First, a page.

Yes Tor Hill Race Organised by Freedom Racing
At the top of Yes Tor, the smiles say it all!
Saturday morning saw a beautiful sunny day for our trip to Okehampton and my first ever trail run.
We met at Okehampton Pavilion. The race was well organised and we checked in and had a briefing
15 mins before the start. The field was fairly small we took our starting places towards
the back. The start took us across a field and through
a gate and soon we were running along a tricky underfoot
section of undulating path alongside the river Okement. The
scenery was beautiful. We started to climb slowly at first across rough terrain of wet rocks and tree roots
under the shade of the woodland. Suddenly we crossed a stream and were out on the
open moor of ferns and grassland. This is where the climb really started. Underfoot was wet
and boggy, not helped by the detour we inadvertently took up a waterfall. Eventually with
relief we found the orange flags and were back on a track
which wound its way up and over the moor. This area is the military firing range-
West Mill Tor with Yes Tor behind us
Over and onward saw us dip into the valley beyond and through the “Bog of Doom” where shoes were nearly lost amid knee deep smelly water. Now with our shoes weighed down with wet plant life, we faced the agonising climb up Yes Tor. We made it! The second highest point in the South West conquered.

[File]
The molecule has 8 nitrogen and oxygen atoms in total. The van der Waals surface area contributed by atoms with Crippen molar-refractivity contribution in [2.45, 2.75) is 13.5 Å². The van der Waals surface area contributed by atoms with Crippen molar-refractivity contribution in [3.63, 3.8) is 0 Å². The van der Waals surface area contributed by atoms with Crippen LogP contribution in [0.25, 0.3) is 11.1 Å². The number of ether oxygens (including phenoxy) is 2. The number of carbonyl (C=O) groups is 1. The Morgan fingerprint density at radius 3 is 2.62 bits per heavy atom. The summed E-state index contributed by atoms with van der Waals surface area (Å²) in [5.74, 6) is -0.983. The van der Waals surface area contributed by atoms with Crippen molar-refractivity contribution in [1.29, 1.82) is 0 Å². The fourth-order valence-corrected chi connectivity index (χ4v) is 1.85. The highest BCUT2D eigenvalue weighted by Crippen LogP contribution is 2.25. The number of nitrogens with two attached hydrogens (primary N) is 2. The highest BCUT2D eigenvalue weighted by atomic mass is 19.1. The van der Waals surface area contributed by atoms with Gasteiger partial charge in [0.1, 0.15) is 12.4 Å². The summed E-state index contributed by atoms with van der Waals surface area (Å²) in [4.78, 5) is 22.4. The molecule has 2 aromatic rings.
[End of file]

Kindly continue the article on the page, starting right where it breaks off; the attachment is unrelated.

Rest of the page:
At the summit we couldn't resist the opportunity of a picture. A quick turnaround saw us head down the treacherous, rocky, knee pounding descent before ploughing once again through the middle of the bog where we laughed and screeched with our competitors. We were soon back on the track which seemed more rocky than on the ascent and running more freely. The sun had lost its midday intensity and before long we were back in the shade of the woods running alongside the beautiful river. Many walkers were on the route and it was lovely to hear their encouragement and clapping. The finish line was soon in view and so many cheers and congratulations boosted a final burst across the line.
Yay, made it!
Wow we had done it. What an achievement. We stayed and cheered on the next few home and felt a real sense of camaraderie. There were drinks and snacks afterwards and a very welcome hot shower. What an amazing experience and one, that we, hope to repeat soon.
EXE TO AXE
The Exe to Axe race is one of the more challenging off road runs in the south-
This year, five Harriers and some other running friends met at Seaton on a bright if a little breezy April morning to catch the coach to the start of the race at Exmouth. It took around an hour to drive the route, so that should have told us how long we might be out running!
Not to be taken lightly, this race has in excess of 4,000 feet of climbing over the full distance of over 21 miles. The race starts at the Exmouth sea front and follows the breathtaking East Devon Coastal Path to the finish on the Esplanade at Seaton.
If your are looking to make the transition from a 5k Parkrun to a 10k event, then a 5 mile race is a great in between distance. Both physically and psychologically it helps, as you can keep to just a slightly slower pace than your 5k, but in your mind know it is less than two miles further.
Simon and Nikki did just that last Sunday, running in the Fulford 5 mile race in Exmouth. A two lap mostly flat course with two small inclines it has accurate mile markers to help with your pacing. Despite a chill wind, most of the route was fairly well protected.